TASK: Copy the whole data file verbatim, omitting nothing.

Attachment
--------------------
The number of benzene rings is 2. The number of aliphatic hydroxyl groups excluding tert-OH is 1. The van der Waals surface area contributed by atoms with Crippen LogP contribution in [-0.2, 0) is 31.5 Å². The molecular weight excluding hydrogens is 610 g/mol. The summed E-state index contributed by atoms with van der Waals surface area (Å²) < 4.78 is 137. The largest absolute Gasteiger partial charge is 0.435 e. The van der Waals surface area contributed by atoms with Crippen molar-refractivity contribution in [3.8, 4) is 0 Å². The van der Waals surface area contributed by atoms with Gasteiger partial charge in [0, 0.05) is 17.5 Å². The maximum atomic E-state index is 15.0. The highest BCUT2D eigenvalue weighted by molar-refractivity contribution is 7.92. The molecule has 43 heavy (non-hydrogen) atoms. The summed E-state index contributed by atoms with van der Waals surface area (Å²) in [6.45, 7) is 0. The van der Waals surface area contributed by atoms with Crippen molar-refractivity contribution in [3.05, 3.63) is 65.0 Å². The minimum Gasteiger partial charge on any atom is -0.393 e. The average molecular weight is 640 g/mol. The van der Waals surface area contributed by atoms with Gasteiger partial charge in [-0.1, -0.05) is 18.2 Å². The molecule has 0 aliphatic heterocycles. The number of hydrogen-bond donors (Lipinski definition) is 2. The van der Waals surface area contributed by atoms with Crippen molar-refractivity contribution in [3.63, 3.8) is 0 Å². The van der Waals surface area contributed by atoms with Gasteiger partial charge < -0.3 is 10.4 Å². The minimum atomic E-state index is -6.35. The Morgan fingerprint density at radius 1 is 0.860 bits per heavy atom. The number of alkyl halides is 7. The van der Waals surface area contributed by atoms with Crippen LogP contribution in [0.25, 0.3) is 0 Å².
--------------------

The number of benzene rings is 2. The number of aliphatic hydroxyl groups excluding tert-OH is 1. The van der Waals surface area contributed by atoms with Crippen LogP contribution in [-0.2, 0) is 31.5 Å². The molecular weight excluding hydrogens is 610 g/mol. The summed E-state index contributed by atoms with van der Waals surface area (Å²) < 4.78 is 137. The largest absolute Gasteiger partial charge is 0.435 e. The van der Waals surface area contributed by atoms with Crippen molar-refractivity contribution in [3.8, 4) is 0 Å². The van der Waals surface area contributed by atoms with Gasteiger partial charge in [0, 0.05) is 17.5 Å². The maximum atomic E-state index is 15.0. The highest BCUT2D eigenvalue weighted by molar-refractivity contribution is 7.92. The molecule has 43 heavy (non-hydrogen) atoms. The summed E-state index contributed by atoms with van der Waals surface area (Å²) in [6.45, 7) is 0. The van der Waals surface area contributed by atoms with Crippen molar-refractivity contribution in [3.05, 3.63) is 65.0 Å². The minimum Gasteiger partial charge on any atom is -0.393 e. The average molecular weight is 640 g/mol. The van der Waals surface area contributed by atoms with Gasteiger partial charge in [-0.1, -0.05) is 18.2 Å². The molecule has 0 aliphatic heterocycles. The number of hydrogen-bond donors (Lipinski definition) is 2. The van der Waals surface area contributed by atoms with Crippen molar-refractivity contribution in [3.63, 3.8) is 0 Å². The van der Waals surface area contributed by atoms with Gasteiger partial charge < -0.3 is 10.4 Å². The minimum atomic E-state index is -6.35. The Morgan fingerprint density at radius 1 is 0.860 bits per heavy atom. The number of alkyl halides is 7. The van der Waals surface area contributed by atoms with Crippen LogP contribution in [0.25, 0.3) is 0 Å².